Here is the details from this one...Environmental biotechnology
The November issue also contains selected proceedings of an International Conference on Environmental Biotechnology ‘96 held in Palmerston North, New Zealand, 1–4 September 1996. The published conference papers offer a wide-ranging analysis of the potential of biotechnology to waste treatment, specific perspectives on environmental damage and remediation, industrial research on pollutant mitigation, research into the area of upflow anaerobic sludge blanket reactors, the biological treatment of food industry wastes and two examples of cleaner technology for developments from the pharmaceutical and paper industries. The cleaner technology examples included production of phenylacetylcarbinol (PAC) and production of phenylacetylcarbinol by yeast through productivity improvements and waste minimisation. LPhenylacetylcarbinol is a precursor for the synthesis of L-ephedrine and D-pseudoephedrine, two pharmaceuticals with nasal decongestant properties. LPhenylacetylcarbinol is generated biologically through the pyruvate decarboxylase-mediated condensation of added benzaldehyde with acetaldehyde generated metabolically from feed stock sugars via pyruvate. Some of the added benzaldehyde is converted through the action of alcohol dehydrogenase(s) to benzyl alcohol, an undesired by-product.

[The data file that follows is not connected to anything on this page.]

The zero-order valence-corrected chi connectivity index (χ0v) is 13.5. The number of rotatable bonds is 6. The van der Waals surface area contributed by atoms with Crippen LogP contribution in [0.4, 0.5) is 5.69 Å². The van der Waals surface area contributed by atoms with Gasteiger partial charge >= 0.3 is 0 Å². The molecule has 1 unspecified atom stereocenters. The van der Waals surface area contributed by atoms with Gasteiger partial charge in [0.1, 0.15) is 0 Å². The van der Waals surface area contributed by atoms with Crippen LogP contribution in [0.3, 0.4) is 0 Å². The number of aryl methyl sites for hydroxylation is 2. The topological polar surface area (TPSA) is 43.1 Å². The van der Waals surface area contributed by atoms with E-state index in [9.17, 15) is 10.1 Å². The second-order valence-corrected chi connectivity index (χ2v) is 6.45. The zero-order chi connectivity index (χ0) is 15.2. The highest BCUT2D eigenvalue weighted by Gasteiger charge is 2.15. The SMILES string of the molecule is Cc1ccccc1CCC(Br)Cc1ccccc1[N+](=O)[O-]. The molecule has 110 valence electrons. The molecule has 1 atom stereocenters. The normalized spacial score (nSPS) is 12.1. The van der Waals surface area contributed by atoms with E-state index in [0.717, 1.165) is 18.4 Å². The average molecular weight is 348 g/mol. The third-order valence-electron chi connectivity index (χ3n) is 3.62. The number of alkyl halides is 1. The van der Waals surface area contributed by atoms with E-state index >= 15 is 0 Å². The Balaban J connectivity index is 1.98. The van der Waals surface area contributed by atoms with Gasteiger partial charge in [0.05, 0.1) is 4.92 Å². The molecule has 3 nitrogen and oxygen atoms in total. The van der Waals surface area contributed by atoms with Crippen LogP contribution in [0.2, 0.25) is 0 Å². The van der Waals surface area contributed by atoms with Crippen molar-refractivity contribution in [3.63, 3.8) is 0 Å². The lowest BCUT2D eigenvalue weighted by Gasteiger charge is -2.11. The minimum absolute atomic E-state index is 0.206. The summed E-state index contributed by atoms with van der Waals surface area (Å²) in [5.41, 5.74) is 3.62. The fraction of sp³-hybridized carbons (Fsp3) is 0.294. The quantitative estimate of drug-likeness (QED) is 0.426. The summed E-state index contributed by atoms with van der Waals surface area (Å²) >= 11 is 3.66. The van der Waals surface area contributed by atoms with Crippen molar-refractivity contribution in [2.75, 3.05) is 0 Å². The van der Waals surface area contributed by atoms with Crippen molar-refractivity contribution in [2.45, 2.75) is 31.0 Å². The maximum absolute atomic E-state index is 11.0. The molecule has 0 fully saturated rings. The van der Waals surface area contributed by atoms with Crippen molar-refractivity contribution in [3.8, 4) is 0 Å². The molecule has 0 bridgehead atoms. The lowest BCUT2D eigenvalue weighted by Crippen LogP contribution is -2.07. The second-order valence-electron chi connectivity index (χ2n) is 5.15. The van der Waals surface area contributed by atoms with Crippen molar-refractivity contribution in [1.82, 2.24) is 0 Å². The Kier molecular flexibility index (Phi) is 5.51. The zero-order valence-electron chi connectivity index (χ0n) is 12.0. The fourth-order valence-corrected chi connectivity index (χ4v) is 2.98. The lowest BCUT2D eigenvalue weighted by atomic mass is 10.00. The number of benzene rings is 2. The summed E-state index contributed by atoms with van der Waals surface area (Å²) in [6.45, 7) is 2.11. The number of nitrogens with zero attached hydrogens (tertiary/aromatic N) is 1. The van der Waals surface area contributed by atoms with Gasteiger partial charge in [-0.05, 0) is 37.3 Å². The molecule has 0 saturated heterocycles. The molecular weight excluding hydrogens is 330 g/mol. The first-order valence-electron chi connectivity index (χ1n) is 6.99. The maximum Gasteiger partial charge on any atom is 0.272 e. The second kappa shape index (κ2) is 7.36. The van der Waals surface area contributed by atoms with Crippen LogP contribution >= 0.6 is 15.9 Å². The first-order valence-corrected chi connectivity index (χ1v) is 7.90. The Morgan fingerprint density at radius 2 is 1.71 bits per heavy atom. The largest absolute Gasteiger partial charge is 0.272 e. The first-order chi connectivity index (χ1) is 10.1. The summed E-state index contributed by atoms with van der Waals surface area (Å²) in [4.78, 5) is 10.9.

L-Phenylacetylcarbinol extracted from the fermentation broth is converted chemically by hydroamination in the presence of methylamine and hydrogen to L-ephedrine, and then by isomerization to D-pseudoephedrine. Bruce Anderson and colleagues at the Royal Melbourne Institute of Technology present a dual approach strategy to enhance the ratio of product to by-product generated and to minimize the waste treatment burden of the spent fermentation broth. He explains that benzaldehyde delivery to the fermentation has been modified to ensure that sufficient raw material is available, together with pyruvate, during peak periods of pyruvate decarboxylase activity, and that benzaldehyde is less available during periods of high alcohol dehydrogenase activity. The inorganic content of the spent fermentation broth has been reduced substantially by the partial substitution of raw sugar for molasses in the medium, with a reduction of molasses content by 60% resulting in an increase of phenylacetylcarbinol production.